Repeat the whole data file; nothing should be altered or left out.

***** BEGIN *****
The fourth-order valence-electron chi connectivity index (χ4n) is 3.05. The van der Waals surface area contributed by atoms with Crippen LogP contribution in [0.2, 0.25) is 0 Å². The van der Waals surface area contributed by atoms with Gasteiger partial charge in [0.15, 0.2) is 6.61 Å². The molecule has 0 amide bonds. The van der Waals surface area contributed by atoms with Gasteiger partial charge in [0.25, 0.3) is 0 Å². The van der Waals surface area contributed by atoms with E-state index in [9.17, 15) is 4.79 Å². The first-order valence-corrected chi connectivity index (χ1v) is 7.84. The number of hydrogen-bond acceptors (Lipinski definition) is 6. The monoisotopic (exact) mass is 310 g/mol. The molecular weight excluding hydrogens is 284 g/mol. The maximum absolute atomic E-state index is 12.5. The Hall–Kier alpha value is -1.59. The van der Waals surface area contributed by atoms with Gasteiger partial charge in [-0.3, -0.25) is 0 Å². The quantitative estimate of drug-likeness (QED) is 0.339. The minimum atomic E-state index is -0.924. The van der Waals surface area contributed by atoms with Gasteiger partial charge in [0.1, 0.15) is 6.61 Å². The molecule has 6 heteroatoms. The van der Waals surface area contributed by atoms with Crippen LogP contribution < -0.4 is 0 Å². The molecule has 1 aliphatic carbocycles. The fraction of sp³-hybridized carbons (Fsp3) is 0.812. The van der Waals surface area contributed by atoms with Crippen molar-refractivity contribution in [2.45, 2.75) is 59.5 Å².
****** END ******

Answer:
The fourth-order valence-electron chi connectivity index (χ4n) is 3.05. The van der Waals surface area contributed by atoms with Crippen LogP contribution in [0.2, 0.25) is 0 Å². The van der Waals surface area contributed by atoms with Gasteiger partial charge in [0.15, 0.2) is 6.61 Å². The molecule has 0 amide bonds. The van der Waals surface area contributed by atoms with Gasteiger partial charge in [0.25, 0.3) is 0 Å². The van der Waals surface area contributed by atoms with E-state index in [9.17, 15) is 4.79 Å². The first-order valence-corrected chi connectivity index (χ1v) is 7.84. The number of hydrogen-bond acceptors (Lipinski definition) is 6. The monoisotopic (exact) mass is 310 g/mol. The molecular weight excluding hydrogens is 284 g/mol. The maximum absolute atomic E-state index is 12.5. The Hall–Kier alpha value is -1.59. The van der Waals surface area contributed by atoms with Gasteiger partial charge in [-0.3, -0.25) is 0 Å². The quantitative estimate of drug-likeness (QED) is 0.339. The minimum atomic E-state index is -0.924. The van der Waals surface area contributed by atoms with Gasteiger partial charge in [0.1, 0.15) is 6.61 Å². The molecule has 6 heteroatoms. The van der Waals surface area contributed by atoms with Crippen LogP contribution < -0.4 is 0 Å². The molecule has 1 aliphatic carbocycles. The fraction of sp³-hybridized carbons (Fsp3) is 0.812. The van der Waals surface area contributed by atoms with Crippen molar-refractivity contribution in [2.45, 2.75) is 59.5 Å².